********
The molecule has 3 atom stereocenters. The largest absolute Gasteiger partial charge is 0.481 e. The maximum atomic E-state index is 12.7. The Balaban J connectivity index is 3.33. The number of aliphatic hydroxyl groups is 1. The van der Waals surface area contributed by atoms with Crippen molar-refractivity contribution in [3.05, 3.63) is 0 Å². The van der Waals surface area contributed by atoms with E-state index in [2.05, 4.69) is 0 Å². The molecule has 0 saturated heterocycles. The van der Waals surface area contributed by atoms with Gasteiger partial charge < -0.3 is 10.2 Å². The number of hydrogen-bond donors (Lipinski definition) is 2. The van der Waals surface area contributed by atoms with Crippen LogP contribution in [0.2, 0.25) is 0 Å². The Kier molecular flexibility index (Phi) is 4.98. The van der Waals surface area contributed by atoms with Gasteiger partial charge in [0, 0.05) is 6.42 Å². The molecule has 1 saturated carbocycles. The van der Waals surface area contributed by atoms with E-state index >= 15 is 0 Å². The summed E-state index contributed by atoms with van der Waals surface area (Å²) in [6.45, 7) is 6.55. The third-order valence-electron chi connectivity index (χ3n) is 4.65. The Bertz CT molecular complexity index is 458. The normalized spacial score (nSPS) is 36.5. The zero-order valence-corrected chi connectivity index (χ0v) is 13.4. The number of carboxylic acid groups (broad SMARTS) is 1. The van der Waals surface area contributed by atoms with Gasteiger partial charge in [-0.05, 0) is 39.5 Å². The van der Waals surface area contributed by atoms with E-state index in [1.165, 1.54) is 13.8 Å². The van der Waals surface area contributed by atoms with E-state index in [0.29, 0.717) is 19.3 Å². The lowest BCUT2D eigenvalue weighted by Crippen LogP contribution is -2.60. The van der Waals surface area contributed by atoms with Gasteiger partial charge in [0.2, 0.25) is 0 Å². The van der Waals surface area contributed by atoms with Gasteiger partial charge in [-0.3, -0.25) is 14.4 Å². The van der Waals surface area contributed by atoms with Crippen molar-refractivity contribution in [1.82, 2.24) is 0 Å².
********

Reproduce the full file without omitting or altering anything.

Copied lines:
The molecule has 3 atom stereocenters. The largest absolute Gasteiger partial charge is 0.481 e. The maximum atomic E-state index is 12.7. The Balaban J connectivity index is 3.33. The number of aliphatic hydroxyl groups is 1. The van der Waals surface area contributed by atoms with Crippen molar-refractivity contribution in [3.05, 3.63) is 0 Å². The van der Waals surface area contributed by atoms with E-state index in [2.05, 4.69) is 0 Å². The molecule has 0 saturated heterocycles. The van der Waals surface area contributed by atoms with Gasteiger partial charge < -0.3 is 10.2 Å². The number of hydrogen-bond donors (Lipinski definition) is 2. The van der Waals surface area contributed by atoms with Crippen LogP contribution in [0.2, 0.25) is 0 Å². The Kier molecular flexibility index (Phi) is 4.98. The van der Waals surface area contributed by atoms with Gasteiger partial charge in [0, 0.05) is 6.42 Å². The molecule has 1 saturated carbocycles. The van der Waals surface area contributed by atoms with E-state index >= 15 is 0 Å². The summed E-state index contributed by atoms with van der Waals surface area (Å²) in [6.45, 7) is 6.55. The third-order valence-electron chi connectivity index (χ3n) is 4.65. The Bertz CT molecular complexity index is 458. The normalized spacial score (nSPS) is 36.5. The zero-order valence-corrected chi connectivity index (χ0v) is 13.4. The number of carboxylic acid groups (broad SMARTS) is 1. The van der Waals surface area contributed by atoms with Gasteiger partial charge in [-0.05, 0) is 39.5 Å². The van der Waals surface area contributed by atoms with E-state index in [1.165, 1.54) is 13.8 Å². The van der Waals surface area contributed by atoms with E-state index in [0.29, 0.717) is 19.3 Å². The lowest BCUT2D eigenvalue weighted by Crippen LogP contribution is -2.60. The van der Waals surface area contributed by atoms with Gasteiger partial charge in [0.2, 0.25) is 0 Å². The van der Waals surface area contributed by atoms with Gasteiger partial charge in [-0.3, -0.25) is 14.4 Å². The van der Waals surface area contributed by atoms with Crippen molar-refractivity contribution in [1.82, 2.24) is 0 Å².